Reservation of the high seas for peaceful purposes
“The high seas shall be reserved for peaceful purposes. (Article 88)
Invalidity of claims of sovereignty over the high seas
No State may validly purport to subject any part of the high seas to its sovereignty. (Article 89)
No wonder this bully of a country refuses to submit the question to the International Tribunal for the Law of the Sea.
For a start, and to show that you are serious, you can jumpstart the process by issuing a presidential proclamation declaring the areas of the claimed Spratly Islands and its surrounding seas claimed by The Philippines as a nationally protected area and marine reserve. Then you can certify a bill to have Congress pass it into Law. This initiative will show the seriousness of purpose of the Philippines and of the Filipino people in their desire for peace and for the protection of the marine life for the benefit of future generations of humankind.
After having done this, or simultaneously with the declaration of our claimed islands and its surrounding seas as a protected areas, we can begin the international campaign to have it declared an International Marine Reserve and a UN World Heritage Site.
More important than the outcome, the journey would be most interesting and exciting. Whether we achieve that or not in your term or in your and our lifetimes, we shall have started the process of mobilizing the world community to look at the problem of the Spratly Islands as an opportunity. Again, it is an opportunity -- not for intense competition -- for more resources for the present, but as an opportunity for friendly cooperation for the benefit of future generations. It will be “Spratly Islands Fish Bank."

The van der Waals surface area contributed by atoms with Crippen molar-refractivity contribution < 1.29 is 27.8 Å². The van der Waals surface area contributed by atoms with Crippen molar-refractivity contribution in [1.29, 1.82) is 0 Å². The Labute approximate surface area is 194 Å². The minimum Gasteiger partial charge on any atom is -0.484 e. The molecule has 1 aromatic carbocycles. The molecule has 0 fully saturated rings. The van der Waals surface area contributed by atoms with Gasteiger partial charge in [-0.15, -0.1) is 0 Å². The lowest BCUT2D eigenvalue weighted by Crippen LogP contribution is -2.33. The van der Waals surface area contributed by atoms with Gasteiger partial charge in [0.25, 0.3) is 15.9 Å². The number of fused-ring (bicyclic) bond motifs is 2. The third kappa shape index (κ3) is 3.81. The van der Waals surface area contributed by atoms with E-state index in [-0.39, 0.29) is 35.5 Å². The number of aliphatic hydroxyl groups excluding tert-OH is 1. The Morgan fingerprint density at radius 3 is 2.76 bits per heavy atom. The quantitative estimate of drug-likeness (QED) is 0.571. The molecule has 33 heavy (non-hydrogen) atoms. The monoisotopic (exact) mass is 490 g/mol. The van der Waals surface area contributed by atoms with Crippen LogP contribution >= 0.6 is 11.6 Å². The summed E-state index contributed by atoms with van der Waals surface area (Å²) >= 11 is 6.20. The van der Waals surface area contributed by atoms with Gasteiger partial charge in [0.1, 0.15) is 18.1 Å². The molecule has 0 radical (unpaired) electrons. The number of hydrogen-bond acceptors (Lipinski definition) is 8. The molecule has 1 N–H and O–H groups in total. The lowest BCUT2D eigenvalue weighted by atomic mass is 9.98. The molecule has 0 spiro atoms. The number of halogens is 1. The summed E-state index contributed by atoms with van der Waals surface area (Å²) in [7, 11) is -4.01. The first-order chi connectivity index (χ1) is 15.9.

Mr. President, we must not allow ourselves to be bullied by big and bad neighborhood toughie. Small as we are, we must show to ourselves and to the world that we are ready to stand for our country’s honor using the Power of the Law. Again, Sir, while we cannot fight them mano-a-mano for obvious reasons, we can, and must, use our moral stature to upset its balance and expose its greed. We must use whatever power we have in our hands strive for the “greater good for the greatest number for the longest time.”
Thank you in anticipation of your kind attention, Sir, as I trust that this letter finds you in good health and spirits.
Very truly yours,
Antonio A. Oposa Jr.
(Editor's note: Hailed as one of Asia's leading voices on environmental law, Atty Oposa is a 2009 Ramon Magsaysay Awardee. He sent this letter to the President on Wednesday, April 25, 2012. He kindly granted us permission to print it.)